Carew Reynell Diary - Absolutely nothing doing. We are still in our rest camp and don't go back to the trenches till Friday. It's to be a fortnight in and a fortnight out. We have had a lot of sickness since coming out of the trenches and the doctors are getting afraid of an outbreak unless we move soon. The Turks pitched a score of shells into our camp yesterday. When the first arrived three Indians were killed and half a dozen mules and I ordered everyone into their dugouts. However, one caught the Quartermaster's dugout and killed his batman and severely wounded the storeman and took top of Daly's helmet off and wounded Major Cook and the Sergeant Cook. Major Cook is doing well I am glad to say. Am sending these of by the RC Padre and hope they will arrive all right. We were treated to another dose of shells this morning - no damage - not even to the Indian Mule Corps.



Tuesday, June 13, 1916
9th Light Horse Regiment Location - Roadhead Serapeum.
9th Light Horse Regiment War Diary - The party then proceeded back to the remainder of the Column at No. 1 Tanks and the whole column moved back to a small sam in the Wadi (Sq E.5.). Here trenches were dug to drain the "Lake" and at 1200 the column



Wednesday, June 13, 1917
9th Light Horse Regiment Location - El Shellal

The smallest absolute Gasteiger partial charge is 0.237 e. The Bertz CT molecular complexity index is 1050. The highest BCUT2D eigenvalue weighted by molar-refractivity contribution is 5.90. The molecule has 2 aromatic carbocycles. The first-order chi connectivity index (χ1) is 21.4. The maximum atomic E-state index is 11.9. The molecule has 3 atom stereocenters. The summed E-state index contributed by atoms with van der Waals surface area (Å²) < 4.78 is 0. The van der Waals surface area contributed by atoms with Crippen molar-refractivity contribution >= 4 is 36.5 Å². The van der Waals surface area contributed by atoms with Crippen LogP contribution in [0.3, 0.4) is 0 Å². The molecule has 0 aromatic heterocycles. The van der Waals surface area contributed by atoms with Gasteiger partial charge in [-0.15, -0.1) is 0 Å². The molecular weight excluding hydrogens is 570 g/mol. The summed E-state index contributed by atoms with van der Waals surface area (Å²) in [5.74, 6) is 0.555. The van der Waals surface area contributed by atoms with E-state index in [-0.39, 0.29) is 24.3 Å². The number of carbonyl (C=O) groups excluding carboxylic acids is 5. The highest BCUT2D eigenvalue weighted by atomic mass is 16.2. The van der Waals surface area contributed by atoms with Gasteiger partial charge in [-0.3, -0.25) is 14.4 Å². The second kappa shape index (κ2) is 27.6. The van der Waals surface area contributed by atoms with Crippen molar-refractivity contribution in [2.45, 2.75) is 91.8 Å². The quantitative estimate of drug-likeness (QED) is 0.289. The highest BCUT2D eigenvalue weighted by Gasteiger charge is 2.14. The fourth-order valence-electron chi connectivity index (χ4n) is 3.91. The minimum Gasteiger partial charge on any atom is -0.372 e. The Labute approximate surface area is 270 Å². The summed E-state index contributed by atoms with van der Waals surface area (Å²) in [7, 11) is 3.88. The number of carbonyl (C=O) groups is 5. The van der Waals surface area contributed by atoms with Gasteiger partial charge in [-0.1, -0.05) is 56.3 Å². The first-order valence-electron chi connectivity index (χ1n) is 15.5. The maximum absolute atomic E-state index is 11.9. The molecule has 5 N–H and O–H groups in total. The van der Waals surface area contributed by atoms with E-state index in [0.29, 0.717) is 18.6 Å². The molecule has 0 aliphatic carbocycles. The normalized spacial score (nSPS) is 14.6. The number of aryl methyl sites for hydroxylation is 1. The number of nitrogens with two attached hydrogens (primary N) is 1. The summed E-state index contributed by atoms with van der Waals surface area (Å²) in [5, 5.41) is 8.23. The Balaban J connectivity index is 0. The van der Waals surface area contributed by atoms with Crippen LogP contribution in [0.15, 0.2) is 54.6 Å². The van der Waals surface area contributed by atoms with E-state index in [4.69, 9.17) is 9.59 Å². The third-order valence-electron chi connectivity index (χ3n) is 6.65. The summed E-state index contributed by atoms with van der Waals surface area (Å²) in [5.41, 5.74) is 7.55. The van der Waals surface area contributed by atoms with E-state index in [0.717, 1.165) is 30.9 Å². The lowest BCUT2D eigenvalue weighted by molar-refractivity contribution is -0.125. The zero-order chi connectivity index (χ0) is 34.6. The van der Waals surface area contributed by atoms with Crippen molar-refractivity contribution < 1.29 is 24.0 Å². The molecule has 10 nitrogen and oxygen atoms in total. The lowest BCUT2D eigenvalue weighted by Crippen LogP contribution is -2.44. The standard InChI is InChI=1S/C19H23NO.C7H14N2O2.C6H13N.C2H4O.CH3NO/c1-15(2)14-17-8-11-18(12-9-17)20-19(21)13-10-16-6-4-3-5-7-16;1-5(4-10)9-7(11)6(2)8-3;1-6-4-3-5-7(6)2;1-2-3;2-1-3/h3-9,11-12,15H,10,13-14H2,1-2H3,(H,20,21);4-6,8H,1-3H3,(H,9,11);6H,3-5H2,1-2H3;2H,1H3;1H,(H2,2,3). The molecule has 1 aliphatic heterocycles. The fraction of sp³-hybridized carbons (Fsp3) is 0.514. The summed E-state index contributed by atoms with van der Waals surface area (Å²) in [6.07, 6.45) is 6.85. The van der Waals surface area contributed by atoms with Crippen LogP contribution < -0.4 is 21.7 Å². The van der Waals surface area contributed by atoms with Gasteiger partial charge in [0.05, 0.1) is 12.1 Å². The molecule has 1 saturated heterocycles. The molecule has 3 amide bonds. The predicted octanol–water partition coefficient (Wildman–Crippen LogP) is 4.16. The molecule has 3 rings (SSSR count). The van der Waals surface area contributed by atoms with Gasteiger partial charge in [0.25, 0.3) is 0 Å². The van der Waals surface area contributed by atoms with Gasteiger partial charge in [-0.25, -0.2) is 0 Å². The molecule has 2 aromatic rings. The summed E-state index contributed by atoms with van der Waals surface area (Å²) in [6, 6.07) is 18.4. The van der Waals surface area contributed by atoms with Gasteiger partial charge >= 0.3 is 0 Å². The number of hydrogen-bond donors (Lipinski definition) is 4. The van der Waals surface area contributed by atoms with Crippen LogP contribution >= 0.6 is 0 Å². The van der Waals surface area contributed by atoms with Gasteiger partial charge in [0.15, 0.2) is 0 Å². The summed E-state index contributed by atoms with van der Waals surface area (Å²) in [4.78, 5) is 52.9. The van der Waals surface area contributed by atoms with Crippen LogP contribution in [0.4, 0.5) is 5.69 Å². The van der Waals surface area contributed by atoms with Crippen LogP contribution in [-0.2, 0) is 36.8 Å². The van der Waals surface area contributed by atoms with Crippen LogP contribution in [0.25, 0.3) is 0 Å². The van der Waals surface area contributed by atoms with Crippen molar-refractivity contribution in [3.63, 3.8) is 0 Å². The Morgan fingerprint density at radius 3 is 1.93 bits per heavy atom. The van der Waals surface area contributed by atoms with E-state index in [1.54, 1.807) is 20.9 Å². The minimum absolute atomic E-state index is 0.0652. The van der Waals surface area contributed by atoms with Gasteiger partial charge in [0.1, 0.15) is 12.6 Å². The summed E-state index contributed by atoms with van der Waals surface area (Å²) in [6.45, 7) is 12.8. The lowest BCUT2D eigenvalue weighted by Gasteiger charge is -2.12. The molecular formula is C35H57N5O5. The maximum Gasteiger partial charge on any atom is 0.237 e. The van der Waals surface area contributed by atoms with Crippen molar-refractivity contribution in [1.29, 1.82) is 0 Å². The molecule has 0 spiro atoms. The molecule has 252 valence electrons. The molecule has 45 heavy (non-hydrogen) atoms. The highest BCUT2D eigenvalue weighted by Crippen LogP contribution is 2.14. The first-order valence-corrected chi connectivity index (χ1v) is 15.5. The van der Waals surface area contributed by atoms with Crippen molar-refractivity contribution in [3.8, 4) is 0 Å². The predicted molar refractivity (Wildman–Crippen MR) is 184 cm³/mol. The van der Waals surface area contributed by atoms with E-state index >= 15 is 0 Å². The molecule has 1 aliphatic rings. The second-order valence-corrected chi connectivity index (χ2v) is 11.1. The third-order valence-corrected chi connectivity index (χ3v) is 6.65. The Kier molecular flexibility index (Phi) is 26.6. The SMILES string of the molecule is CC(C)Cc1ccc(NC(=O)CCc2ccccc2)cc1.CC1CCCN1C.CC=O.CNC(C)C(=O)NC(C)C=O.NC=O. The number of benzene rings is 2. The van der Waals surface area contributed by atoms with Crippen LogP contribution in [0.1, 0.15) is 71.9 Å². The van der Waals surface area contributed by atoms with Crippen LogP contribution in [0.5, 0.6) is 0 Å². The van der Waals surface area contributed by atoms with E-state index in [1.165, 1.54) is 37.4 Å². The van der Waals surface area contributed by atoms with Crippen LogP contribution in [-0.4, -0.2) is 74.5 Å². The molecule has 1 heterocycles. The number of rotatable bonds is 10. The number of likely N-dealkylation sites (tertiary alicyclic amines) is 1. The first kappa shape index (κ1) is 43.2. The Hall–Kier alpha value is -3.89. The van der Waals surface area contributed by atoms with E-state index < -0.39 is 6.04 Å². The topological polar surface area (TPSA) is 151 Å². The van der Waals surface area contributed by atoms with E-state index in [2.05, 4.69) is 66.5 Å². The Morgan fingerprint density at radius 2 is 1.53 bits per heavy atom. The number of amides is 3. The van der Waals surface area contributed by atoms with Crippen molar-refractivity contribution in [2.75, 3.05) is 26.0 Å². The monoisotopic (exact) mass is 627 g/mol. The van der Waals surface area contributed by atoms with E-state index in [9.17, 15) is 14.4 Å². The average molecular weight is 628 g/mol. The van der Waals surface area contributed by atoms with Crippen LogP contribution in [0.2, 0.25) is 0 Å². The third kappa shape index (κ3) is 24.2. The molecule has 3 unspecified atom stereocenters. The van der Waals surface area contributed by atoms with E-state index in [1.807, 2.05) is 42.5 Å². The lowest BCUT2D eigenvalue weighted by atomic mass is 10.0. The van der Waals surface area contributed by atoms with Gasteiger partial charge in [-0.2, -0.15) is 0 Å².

9th Light Horse Regiment War Diary - At 1830 “C” Squadron moved out and crossed the wadi and took over 6 night posts from the 8th Light Horse Regiment.


Thursday, June 13, 1918
9th Light Horse Regiment Location - Ain Ed Duk
9th Light Horse Regiment War Diary - Orders received for relief of 3rd Light Horse Brigade by New Zealand Mounted Rifle Brigade.
Hank, 2115 Trooper RH, died of illness.



Friday, June 13, 1919
9th Light Horse Regiment Location - Tel el Kebir
9th Light Horse Regiment War Diary - Cricket team of 13 Other Ranks under McDonald, Captain JM, MC, proceeded to Moascar to play 12th Light Horse Regiment returning the same day. Scores: 9th Light Horse Regiment 194, 12th Light Horse Regiment 97.


Previous: 9th LHR AIF War Diary, 12 June

Next: 9th LHR AIF War Diary, 14 June



See: 9th Australian Light Horse Regiment, Contents
Australian Light Horse Studies Centre, AIF War Diaries of the Great War, Site Transcription Policy


Further Reading:

9th Light Horse Regiment AIF

Bert Schramm Diary

9th Australian Light Horse Regiment, Roll of Honour 

Battles where Australians fought, 1899-1920


Citation: 9th LHR AIF War Diary, 13 June